Lettuce Grow All Summer Long

comments (5) August 3rd, 2011

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WesternGardener Jodi Torpey, contributor
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Kathy Corbett of Denver created this ingenious shade to keep her lettuce bed cool during hot weather.
Kathy Corbett’s plastic-and-sheet lettuce shade can be clipped in an up position for watering and harvesting fresh lettuce all summer long.
Kathy Corbett of Denver created this ingenious shade to keep her lettuce bed cool during hot weather.Click To Enlarge

Kathy Corbett of Denver created this ingenious shade to keep her lettuce bed cool during hot weather.

Photo: Kathleen Corbett

While watching her lettuce droop during a streak of hot Denver weather, it occurred to Kathy Corbett that shading the raised beds might solve the wilting problem.

“I decided if I preferred sitting in the shade on hot days, the lettuce would, too!” So she constructed an inexpensive shade to keep the sun’s rays off the lettuce. Helping her lettuce keep its cool means Kathy can harvest nice batches of salad greens even on a scorching-hot August day.

“The shade protects the lettuce from the sun, and it tends to bolt much more slowly and weaken in the heat much less than it would otherwise,” Kathy says.

The shade is made from a piece of green plastic barrier fence and an old sheet. The plastic fencing provides stability and the sheet provides protection from the sun.

“An old sheet works fine and the lower the thread count the better, because the fabric is more permeable and lets rainwater through,” she says. “The fabric will let the water through, but protect the lettuce from hard rain or hail.”

Kathy uses plastic, spring-type clips to secure the plastic-and-sheet shade onto the garden fence so it can be flipped up for easy access to the lettuce. She removes and rolls up the shade at night (to prevent damage from high winds)and then clips it on again in the morning.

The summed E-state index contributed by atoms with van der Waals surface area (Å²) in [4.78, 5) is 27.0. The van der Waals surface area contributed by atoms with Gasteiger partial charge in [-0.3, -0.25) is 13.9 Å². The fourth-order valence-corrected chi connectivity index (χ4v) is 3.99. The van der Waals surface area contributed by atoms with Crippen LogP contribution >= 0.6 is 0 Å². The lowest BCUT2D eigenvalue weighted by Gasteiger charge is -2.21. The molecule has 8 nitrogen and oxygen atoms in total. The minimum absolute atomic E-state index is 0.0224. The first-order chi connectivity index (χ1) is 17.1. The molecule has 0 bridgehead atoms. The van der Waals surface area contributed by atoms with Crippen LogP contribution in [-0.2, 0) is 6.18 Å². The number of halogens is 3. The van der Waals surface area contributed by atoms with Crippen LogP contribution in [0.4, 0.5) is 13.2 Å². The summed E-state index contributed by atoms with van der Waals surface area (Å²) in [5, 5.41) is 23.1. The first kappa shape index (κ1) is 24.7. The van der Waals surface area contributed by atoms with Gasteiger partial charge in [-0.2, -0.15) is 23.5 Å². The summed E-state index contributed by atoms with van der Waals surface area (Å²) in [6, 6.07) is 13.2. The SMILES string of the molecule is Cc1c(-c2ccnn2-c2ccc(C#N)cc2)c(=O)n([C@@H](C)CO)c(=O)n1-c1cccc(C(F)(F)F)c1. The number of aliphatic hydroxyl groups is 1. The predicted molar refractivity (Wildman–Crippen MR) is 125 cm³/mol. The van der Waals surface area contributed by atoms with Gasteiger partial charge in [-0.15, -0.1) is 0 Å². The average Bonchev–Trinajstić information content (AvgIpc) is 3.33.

Here are Kathy’s suggestions for constructing a lettuce shade of your own:

  1. Cut a panel of plastic barrier fencing slightly larger than the lettuce bed, but small enough to roll up and remove.
  2. Cut a panel from a sheet or other white fabric that’s a little smaller than the plastic panel.
  3. Tack the fabric on at the corners of the plastic fencing and in several spots along the fence edges with a needle and strong thread.
  4. Use spring-type clips to secure the shade to a fence or other nearby structure. If the lettuce is growing along a wooden fence, install hooks to secure the shade.
  5. Hang the panel with the fabric side closest to the lettuce; make sure the shade sits several inches above the bed.
  6. Support the front of the shade with stakes.
  7. Use clothespins to hold the shade in place on the fence when it’s flipped into the up position.

Kathy says she made the shade with materials she had on hand and cut it to fit the garden’s narrow beds. Similar shades can be constructed using other materials and cut into special shapes and sizes.

“Your lettuce bed may be different,” Kathy says. “Just use your imagination!”

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posted in: Lettuce, raised bed, garden protection

Comments (5)

OrlandoWilliam writes: Great for health
Posted: 12:35 am on February 13th
WesternGardener writes: Thanks for your comments--I'd love to hear how this works in hotter climates. If you do give it a try, please let us know if it helps some of your plants beat the heat.

It would also be fun to see the shades you construct, so please post your images here.

Posted: 1:51 pm on August 7th
Dwiggit writes: Great tip! This might work in West Texas during milder summers. It has been so hot here that even my freshly irrigated Okra wilts. We generally have to wait until the weather moderates a bit to plant lettuce. It's a marathon just to keep all the beds watered. Check out my blog: West Texas Gardener http://westexasgardener.com
Posted: 9:50 pm on August 4th
yourownvictorygarden writes: This is a great idea and application. I'll be covering my lettuce in a similar way when I plant it later this month. I would question however, how well this would work in hotter climates. Denver has nowhere near the heat factor that we do in North Texas. We are "baking" down here! I've recently lost a couple of native perennials... ones that can usually handle the Texas heat.
Posted: 1:54 pm on August 4th
Veeta writes: I like how attractive this is. I place a trellis over my lettuce and grow peas in late spring and cucumber in summer to shade my lettuce. In Virginia, I still miss out on lettuce in mid Summer, but this certainly helps extend the narvest.
Posted: 12:15 pm on August 4th
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